On May 5, Jim Callis released an updated version of his mock draft for MLB’s website. As the names get shuffled, intrigue remains high since the Pittsburgh Pirates and their intrepid leader Ben Cherington have the first overall pick.
Although the timeline for Cherington thus far has been somewhat abnormal, it appears that many fans are at least mildly pleased with the moves he’s made to this point. Now comes the big one: Cherington and Co. are gearing up to make the first overall pick in this year’s 2021 amateur draft, slated to begin on July 11.
That projected name continues to change. If you recall, the hashtag #tankforkumar was prevalent on Twitter last summer when it appeared that the big, Vandy right-hander was a virtual shoe-in to be the number one overall pick. The Pirates ultimately secured the top spot and many made the assumption that the Bucs would be keen on Rocker as we moved into the summer of 2021.
Rocker has been solid this year, currently holding a 10-1 record on an excellent Commodores’ club, to go along with a 1.70 ERA and 97 strikeouts in 69 innings pitched. Despite that, teammate Jack Leiter has overshadowed Rocker in some regards this season, with the two being a strong 1-2 punch for Vandy.
With the ascension of Leiter, some speculated the Pirates would take former major leaguer Al Leiter’s son with the first overall pick, with the hard-throwing righty conjuring images of former Vandy standout Walker Buehler (who the Pirates selected out of high school, but he ultimately opted to head to Nashville).
Now, a new contender has emerged. As of right now, Callis has the Bucs taking Jordan Lawlar, a “five-tool” high school shortstop out of Jesuit Prep in Dallas, with Leiter falling to the second pick of the draft to the Texas Rangers. Rocker, if you were wondering, has fallen to fourth, with the projection placing him with the Boston Red Sox.
Lawlar is the number two ranked prospect by MLB.com’s assessment, placing him behind Leiter. The 18-year-old is a 60-grade overall prospect, with a 60-grade bat, run, and arm; and a 55-grade field and power. The young shortstop is currently committed to Vanderbilt, but a first overall selection could change that.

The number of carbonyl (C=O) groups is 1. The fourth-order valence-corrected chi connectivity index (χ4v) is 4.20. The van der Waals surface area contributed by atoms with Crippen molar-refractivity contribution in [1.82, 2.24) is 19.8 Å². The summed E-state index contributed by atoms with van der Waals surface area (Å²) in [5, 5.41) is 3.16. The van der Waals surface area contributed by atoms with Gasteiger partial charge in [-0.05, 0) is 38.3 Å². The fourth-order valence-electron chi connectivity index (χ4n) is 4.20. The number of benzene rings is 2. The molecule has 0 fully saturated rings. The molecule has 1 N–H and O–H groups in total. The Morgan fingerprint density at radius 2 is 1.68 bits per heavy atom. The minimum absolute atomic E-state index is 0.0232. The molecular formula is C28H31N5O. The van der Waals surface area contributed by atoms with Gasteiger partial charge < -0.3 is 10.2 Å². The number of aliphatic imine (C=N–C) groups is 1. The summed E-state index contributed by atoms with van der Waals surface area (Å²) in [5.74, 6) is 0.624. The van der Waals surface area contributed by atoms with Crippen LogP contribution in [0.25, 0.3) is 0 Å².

The question, more generally, is this: As a Major League Baseball organization, do you take a starting pitcher or a hitter with the first overall pick? The obvious answer is: it depends. When the Nationals took Bryce Harper first overall in 2010, they had no other choice; when they took Stephen Strasburg the year prior in 2009, they had no other choice.
There are fewer spots in a rotation, obviously, than in the field, so it makes sense that the thinking could be that a team can shore up its rotation down the road via free agency, while trying to fill organizational gaps in the draft by taking hitters.
That’s all well and good, but for a team like the Pirates, big-name free agents aren’t going to come through the doors anytime soon — and probably not anytime ever. So when you’re a small market team, what do you do?
The prominent question must be this: Would you rather have a star player who takes the mound every fifth day or would you rather have a guy who takes the field everyday? Further, who provides more value over a 162-game season?
In 2019, Mike Trout’s 8.5 fWAR was tops in baseball for position players; Gerrit Cole’s 7.3 did the trick for pitchers. In 2018, Mookie Betts’ 10.4 bested Jacob deGrom’s 9.0. In 2017, Aaron Judge’s 8.3 was better than Chris Sale’s 7.6.
That’s a rather simple and rudimentary way of comparing position players to pitchers and determining which one has more value, but the hitters win out each time. Moreover, having a player the fans can see almost every time they show up to the ballpark is an excellent incentive for fan engagement: Think Trout, Fernando Tatis, Juan Soto, or Ronald Acuna.
Of course, having these conversations presupposes that Lawlar reaches any semblance of those other players. This conversation, in the end, might not matter at all. But the fundamental question posed here is this: Should the Pirates take a position player (Lawlar) or a pitcher (Leiter)? The answer: Lawlar.
In the end, Cherington is going to do what he thinks is best for the organization. If he thinks he’s getting out of Lawlar what he won’t be able to get four or five years down the road on the open market, that’s what he’ll do. If he thinks he’ll get more out of Leiter in the next few years, that’s what he’ll do.
Once thing’s for sure: There will be intrigue with the Pirates’ first pick. When their time on the clock comes to a close, we still might not be sure what name is going to come out of Commissioner Manfred’s mouth, and that’s exciting.